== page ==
The biological pump, a way of moving nutrients and carbon down the water column, in the ocean is fairly straight-forward. Phytoplankton–tiny, photosynthesizing critters bobbing around in the surface ocean–are eaten by larger organisms, like zooplankton and fish. When the zooplankton and their brethren die (or are eaten and excreted by fishes), they sink towards the seafloor. When these organisms produce waste, either the zooplankters themselves or things that ate them, that sinks in the water column as well–something that a former professor of mine lovingly deemed the ‘fecal pellet express’. This entire process exports nutrients, like nitrogen, phosphorous, and iron, as well as carbon, to the deep ocean. However, researchers from the University of Vermont and Harvard recently found another component to this long held oceanographic concept: the whale pump.
Marine mammals breath air. When these creatures dive to feed, they must surface at some point, defecating along the way. Even if they can cross their fins and hold it, the excrement on average would occur higher in the water column than where these animals feed, as their dive depths are related to where the food is. Water samples taken near humpback whale fecal plumes in the Gulf of Maine showed hugely elevated nitrogen levels compared to other locations. Applying these findings to the entire population of marine mammals in the Gulf, 23 thousand metric tons of recycled nitrogen year is released to the surface annually, more than all riverine input for this area. That’s slightly less than adding the mass of the Titanic in nitrogen yearly.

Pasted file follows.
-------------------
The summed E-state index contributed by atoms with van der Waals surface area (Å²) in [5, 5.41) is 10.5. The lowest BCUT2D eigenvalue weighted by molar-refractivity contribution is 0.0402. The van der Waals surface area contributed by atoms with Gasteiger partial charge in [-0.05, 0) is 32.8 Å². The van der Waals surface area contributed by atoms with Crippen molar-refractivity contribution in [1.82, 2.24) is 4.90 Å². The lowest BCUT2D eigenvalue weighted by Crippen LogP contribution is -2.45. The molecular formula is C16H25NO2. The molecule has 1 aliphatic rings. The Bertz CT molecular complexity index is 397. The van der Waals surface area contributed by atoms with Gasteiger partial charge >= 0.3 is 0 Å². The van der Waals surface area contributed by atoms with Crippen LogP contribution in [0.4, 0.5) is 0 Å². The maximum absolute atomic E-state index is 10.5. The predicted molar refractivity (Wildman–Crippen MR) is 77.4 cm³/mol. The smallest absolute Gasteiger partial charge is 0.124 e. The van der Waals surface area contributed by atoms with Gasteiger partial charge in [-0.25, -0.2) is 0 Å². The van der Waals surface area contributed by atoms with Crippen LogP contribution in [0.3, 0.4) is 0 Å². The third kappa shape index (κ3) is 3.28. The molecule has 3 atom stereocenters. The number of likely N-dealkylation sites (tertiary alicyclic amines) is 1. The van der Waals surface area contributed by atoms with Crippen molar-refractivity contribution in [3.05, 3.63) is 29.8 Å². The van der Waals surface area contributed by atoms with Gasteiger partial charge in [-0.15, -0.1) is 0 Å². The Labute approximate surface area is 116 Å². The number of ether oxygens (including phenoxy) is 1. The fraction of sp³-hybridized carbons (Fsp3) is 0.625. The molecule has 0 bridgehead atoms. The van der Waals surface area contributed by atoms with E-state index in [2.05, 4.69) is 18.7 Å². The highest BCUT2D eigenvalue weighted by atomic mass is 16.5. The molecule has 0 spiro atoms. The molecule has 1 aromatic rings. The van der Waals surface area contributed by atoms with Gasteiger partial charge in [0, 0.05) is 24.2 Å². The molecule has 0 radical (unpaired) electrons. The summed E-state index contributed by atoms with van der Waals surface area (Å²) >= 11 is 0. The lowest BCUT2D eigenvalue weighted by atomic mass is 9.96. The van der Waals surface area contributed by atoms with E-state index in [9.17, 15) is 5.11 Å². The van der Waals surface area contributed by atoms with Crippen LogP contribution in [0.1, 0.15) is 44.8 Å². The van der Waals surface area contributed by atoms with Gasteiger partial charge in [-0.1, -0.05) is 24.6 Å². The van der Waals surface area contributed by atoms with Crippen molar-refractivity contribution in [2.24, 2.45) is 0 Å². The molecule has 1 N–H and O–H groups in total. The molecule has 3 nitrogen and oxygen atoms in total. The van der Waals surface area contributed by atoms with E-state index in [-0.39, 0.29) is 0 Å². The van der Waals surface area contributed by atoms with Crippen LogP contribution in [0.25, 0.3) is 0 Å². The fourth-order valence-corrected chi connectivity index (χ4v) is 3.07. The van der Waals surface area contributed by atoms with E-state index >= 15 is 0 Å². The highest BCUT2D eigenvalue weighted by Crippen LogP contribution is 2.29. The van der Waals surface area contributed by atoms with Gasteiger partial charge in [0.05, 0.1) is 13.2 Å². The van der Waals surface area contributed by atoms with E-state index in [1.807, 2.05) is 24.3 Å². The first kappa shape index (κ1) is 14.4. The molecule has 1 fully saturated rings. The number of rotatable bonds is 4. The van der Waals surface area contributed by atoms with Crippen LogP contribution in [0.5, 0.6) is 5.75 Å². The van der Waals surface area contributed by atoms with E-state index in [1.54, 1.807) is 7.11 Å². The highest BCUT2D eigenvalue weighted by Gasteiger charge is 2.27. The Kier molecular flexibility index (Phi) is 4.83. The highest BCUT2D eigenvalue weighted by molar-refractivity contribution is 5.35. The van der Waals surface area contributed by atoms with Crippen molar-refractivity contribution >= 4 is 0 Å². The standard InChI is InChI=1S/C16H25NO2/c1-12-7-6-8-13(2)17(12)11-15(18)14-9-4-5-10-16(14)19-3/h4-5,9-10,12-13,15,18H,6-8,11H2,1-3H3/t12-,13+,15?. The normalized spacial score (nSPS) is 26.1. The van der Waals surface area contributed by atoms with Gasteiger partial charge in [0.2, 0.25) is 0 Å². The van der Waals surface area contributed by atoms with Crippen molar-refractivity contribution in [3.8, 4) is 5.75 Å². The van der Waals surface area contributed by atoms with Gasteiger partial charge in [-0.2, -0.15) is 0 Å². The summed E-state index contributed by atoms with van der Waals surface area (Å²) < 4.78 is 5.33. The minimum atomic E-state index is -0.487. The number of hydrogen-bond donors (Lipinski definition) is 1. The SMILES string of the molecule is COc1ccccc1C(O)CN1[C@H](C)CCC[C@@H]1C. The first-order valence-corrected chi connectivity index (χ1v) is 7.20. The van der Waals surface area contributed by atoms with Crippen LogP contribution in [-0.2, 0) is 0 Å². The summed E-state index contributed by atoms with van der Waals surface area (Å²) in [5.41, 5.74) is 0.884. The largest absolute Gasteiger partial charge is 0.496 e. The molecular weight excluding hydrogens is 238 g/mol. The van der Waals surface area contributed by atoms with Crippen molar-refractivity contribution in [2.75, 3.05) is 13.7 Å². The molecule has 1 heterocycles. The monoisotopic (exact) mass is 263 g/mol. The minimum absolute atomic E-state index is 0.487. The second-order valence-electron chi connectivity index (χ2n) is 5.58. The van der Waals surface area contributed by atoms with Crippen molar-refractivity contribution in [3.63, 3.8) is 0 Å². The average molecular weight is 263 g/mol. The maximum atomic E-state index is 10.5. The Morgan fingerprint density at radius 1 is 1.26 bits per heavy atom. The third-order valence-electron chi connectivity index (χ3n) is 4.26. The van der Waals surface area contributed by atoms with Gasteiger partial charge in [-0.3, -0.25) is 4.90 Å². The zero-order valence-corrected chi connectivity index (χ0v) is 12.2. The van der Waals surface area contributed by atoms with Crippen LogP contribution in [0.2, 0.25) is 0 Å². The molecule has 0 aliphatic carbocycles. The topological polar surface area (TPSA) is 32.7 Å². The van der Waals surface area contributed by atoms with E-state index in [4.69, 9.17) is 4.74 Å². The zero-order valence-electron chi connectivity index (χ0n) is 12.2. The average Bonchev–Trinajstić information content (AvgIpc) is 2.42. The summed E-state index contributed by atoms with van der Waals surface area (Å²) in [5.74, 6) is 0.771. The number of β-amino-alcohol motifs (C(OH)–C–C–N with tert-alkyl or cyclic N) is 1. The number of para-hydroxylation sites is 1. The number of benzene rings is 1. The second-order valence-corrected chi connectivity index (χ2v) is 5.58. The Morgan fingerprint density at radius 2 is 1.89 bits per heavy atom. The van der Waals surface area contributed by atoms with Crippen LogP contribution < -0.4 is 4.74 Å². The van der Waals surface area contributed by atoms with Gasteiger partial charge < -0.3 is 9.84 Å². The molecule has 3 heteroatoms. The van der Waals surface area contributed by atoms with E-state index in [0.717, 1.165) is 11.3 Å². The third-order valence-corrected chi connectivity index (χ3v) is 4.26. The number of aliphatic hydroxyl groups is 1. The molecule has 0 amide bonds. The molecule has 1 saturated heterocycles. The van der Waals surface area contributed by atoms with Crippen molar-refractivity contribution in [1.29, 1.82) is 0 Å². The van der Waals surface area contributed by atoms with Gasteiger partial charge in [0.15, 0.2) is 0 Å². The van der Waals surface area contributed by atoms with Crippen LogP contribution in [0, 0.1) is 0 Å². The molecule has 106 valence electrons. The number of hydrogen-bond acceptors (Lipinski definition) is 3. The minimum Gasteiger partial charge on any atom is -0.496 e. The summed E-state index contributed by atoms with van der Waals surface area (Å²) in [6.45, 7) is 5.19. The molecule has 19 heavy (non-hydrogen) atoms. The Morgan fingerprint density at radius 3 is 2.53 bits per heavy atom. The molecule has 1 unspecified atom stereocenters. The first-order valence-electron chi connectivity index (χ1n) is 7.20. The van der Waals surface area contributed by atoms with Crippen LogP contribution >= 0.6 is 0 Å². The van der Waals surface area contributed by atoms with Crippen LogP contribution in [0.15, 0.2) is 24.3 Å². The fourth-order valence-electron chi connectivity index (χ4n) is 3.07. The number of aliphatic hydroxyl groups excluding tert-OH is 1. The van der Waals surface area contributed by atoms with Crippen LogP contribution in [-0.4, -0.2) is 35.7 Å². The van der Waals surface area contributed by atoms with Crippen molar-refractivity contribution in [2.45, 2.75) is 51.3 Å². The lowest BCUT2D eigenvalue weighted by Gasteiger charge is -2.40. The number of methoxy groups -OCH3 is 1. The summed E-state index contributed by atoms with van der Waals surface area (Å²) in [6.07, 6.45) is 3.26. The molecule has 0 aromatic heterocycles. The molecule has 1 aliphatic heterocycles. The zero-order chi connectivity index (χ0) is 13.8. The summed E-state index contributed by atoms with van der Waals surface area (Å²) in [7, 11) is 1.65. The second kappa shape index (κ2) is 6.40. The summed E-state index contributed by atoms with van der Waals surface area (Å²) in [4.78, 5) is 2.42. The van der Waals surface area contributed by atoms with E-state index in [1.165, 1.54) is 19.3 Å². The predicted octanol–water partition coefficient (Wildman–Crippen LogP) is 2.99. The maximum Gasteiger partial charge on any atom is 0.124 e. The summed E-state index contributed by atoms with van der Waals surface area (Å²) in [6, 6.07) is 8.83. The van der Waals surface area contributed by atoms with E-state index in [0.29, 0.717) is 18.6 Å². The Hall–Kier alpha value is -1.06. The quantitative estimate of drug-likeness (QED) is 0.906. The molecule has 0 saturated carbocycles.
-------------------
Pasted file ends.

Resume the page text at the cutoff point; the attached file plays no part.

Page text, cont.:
Whale (and other marine mammals’) poop can enhance primary productivity by concentrating nitrogen in surface waters, essentially adding an upward component to the known mechanisms of nutrient recycling in the ocean. This additional nitrogen, which can be the limiting factor in phytoplankton growth, can boost primary productivity, increasing the base of the food web and thus supporting more consumers, like zooplankton, fish, and potentially the whales themselves–a very neat positive feedback.